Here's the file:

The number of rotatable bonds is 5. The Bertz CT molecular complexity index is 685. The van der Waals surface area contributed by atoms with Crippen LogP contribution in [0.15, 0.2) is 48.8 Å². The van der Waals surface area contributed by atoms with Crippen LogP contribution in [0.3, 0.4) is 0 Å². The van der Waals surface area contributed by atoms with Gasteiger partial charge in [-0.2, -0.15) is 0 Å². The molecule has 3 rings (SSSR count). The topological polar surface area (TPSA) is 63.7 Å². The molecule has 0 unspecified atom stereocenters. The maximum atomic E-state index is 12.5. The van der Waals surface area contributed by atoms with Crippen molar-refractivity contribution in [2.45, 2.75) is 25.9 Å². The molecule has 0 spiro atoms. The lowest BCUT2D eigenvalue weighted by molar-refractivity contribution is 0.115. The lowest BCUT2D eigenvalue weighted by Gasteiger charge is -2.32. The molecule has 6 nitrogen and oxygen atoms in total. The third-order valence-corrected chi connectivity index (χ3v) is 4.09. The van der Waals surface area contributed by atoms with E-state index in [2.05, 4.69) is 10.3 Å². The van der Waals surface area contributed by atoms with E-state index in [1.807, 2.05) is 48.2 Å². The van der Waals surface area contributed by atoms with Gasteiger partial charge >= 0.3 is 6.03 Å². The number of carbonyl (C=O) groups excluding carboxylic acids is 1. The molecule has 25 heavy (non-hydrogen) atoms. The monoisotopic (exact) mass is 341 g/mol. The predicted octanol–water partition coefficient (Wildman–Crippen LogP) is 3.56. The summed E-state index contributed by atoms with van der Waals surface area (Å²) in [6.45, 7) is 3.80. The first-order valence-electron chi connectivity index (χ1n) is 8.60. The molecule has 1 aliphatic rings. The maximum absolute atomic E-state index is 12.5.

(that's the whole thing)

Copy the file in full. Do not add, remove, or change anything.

The number of rotatable bonds is 5. The Bertz CT molecular complexity index is 685. The van der Waals surface area contributed by atoms with Crippen LogP contribution in [0.15, 0.2) is 48.8 Å². The van der Waals surface area contributed by atoms with Crippen LogP contribution in [0.3, 0.4) is 0 Å². The van der Waals surface area contributed by atoms with Gasteiger partial charge in [-0.2, -0.15) is 0 Å². The molecule has 3 rings (SSSR count). The topological polar surface area (TPSA) is 63.7 Å². The molecule has 0 unspecified atom stereocenters. The maximum atomic E-state index is 12.5. The van der Waals surface area contributed by atoms with Crippen molar-refractivity contribution in [2.45, 2.75) is 25.9 Å². The molecule has 0 spiro atoms. The lowest BCUT2D eigenvalue weighted by molar-refractivity contribution is 0.115. The lowest BCUT2D eigenvalue weighted by Gasteiger charge is -2.32. The molecule has 6 nitrogen and oxygen atoms in total. The third-order valence-corrected chi connectivity index (χ3v) is 4.09. The van der Waals surface area contributed by atoms with E-state index in [2.05, 4.69) is 10.3 Å². The van der Waals surface area contributed by atoms with E-state index in [1.807, 2.05) is 48.2 Å². The van der Waals surface area contributed by atoms with Gasteiger partial charge >= 0.3 is 6.03 Å². The number of carbonyl (C=O) groups excluding carboxylic acids is 1. The molecule has 25 heavy (non-hydrogen) atoms. The monoisotopic (exact) mass is 341 g/mol. The predicted octanol–water partition coefficient (Wildman–Crippen LogP) is 3.56. The summed E-state index contributed by atoms with van der Waals surface area (Å²) in [6.45, 7) is 3.80. The first-order valence-electron chi connectivity index (χ1n) is 8.60. The molecule has 1 aliphatic rings. The maximum absolute atomic E-state index is 12.5.